Reactivity in Chemistry

Ligand Substitution in Coordination Complexes

 

LS1. Introduction to Substitution

Ligand substitution refers to the replacement of one ligand in a coordination complex with another ligand.

 

 

 

 

Figure LS1.1.  Substitution of one ligand for another in a coordination complex.

 

Remember, a ligand in coordination chemistry is just a Lewis base that binds to a metal atom or ion.  It does so by donating a lone pair (or other pair of electrons).  Generallly, this donation is reversible.  The donor can always take its electrons back.  Typically, there may be some balance between the metal's need for more electrons and the donor's attraction for its own electrons; donor atoms are frequently more electronegative than the metal.

                                                                   

Figure LS1.2.  An example of ligand substitution.  THF replaces a carbon monoxide in this molybdenum complex.

Even though the reaction is pretty simple, it can occur in different ways.

That is, the elementary steps involved in the reaction can occur in different orders. The elementary reactions are the individual bond-making or bond-breaking events that lead to an overall change. Sometimes the order of steps is referred to as the mechanism or the mechanistic pathway.

You may have seen reaction mechanisms before. For example, carbonyl addition chemistry can involve lengthy mechanisms, in which a number of proton transfers and other bond-making and bond-breaking steps must occur to get from one state to another. Because ligand substitution is simpler than that, it is a good place to study mechanism in a little more depth, without getting overwhelmed by the details.

The sequence of steps in the mechanism influences how different factors will impact the reaction. For example, changing concentrations of different components in a reaction mixture can affect the time it takes for a reaction to finish.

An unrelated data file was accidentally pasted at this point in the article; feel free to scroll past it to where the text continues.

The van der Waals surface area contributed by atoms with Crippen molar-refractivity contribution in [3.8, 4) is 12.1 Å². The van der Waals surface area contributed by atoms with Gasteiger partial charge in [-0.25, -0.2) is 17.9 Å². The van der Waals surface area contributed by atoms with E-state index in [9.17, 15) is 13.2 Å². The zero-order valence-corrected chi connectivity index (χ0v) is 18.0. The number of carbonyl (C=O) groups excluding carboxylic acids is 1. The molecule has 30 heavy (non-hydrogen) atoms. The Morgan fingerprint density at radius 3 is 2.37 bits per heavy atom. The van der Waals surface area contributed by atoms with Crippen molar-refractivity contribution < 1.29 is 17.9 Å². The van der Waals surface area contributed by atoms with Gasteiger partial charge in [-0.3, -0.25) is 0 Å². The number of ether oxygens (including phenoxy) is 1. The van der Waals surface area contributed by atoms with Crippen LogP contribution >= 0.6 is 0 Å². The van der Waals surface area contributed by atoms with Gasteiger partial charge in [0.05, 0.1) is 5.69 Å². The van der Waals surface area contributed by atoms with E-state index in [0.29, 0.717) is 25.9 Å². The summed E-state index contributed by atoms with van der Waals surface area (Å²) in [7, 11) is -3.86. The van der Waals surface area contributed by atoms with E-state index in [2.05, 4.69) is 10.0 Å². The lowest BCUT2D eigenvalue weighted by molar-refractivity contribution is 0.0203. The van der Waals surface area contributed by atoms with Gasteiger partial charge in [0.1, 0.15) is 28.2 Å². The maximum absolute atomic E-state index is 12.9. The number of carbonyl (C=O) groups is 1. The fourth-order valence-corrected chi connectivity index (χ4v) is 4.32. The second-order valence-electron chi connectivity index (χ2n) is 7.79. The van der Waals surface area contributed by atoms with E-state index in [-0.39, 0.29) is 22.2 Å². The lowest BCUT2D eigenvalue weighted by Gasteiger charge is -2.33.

These kinds of considerations have a dramatic impact on industrial processes such as pharmaceutical production. In that setting, chemical engineers need to make decisions about how much of each reactant must be admitted to a reaction mixture and how long they should be allowed to react together. If they allow the reaction to proceed for too, long, there may be “side-reactions” that start to occur, interfering with the quality of the product, and they will waste valuable time in the production pipeline. If they don’t allow it to react long enough, the reaction may not finish, and the product will be contaminated with leftover starting materials.

In this chapter, we will look at how this simple reaction can occur in different ways. We will see some different methods that are used to tell which way the reaction occurs (i.e. evidence of what is really happening). We will also look at some different factors that may influence whether the reaction is likely to occur one way or the other (i.e. reasons it is happening that way, or reasons we expect it will happen that way).

Problem LS1.1.

Some kind of substitution occurs in each of the following reactions: an atom or group replaces another.  In each case, identify what is being replaced, and what replaces it.

This site is written and maintained by Chris P. Schaller, Ph.D., College of Saint Benedict / Saint John's University (with contributions from other authors as noted).  It is freely available for educational use.

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Structure & Reactivity in Organic, Biological and Inorganic Chemistry by Chris Schaller is licensed under a Creative Commons Attribution-NonCommercial 3.0 Unported License

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This material is based upon work supported by the National Science Foundation under Grant No. 1043566.

Any opinions, findings, and conclusions or recommendations expressed in this material are those of the author(s) and do not necessarily reflect the views of the National Science Foundation.

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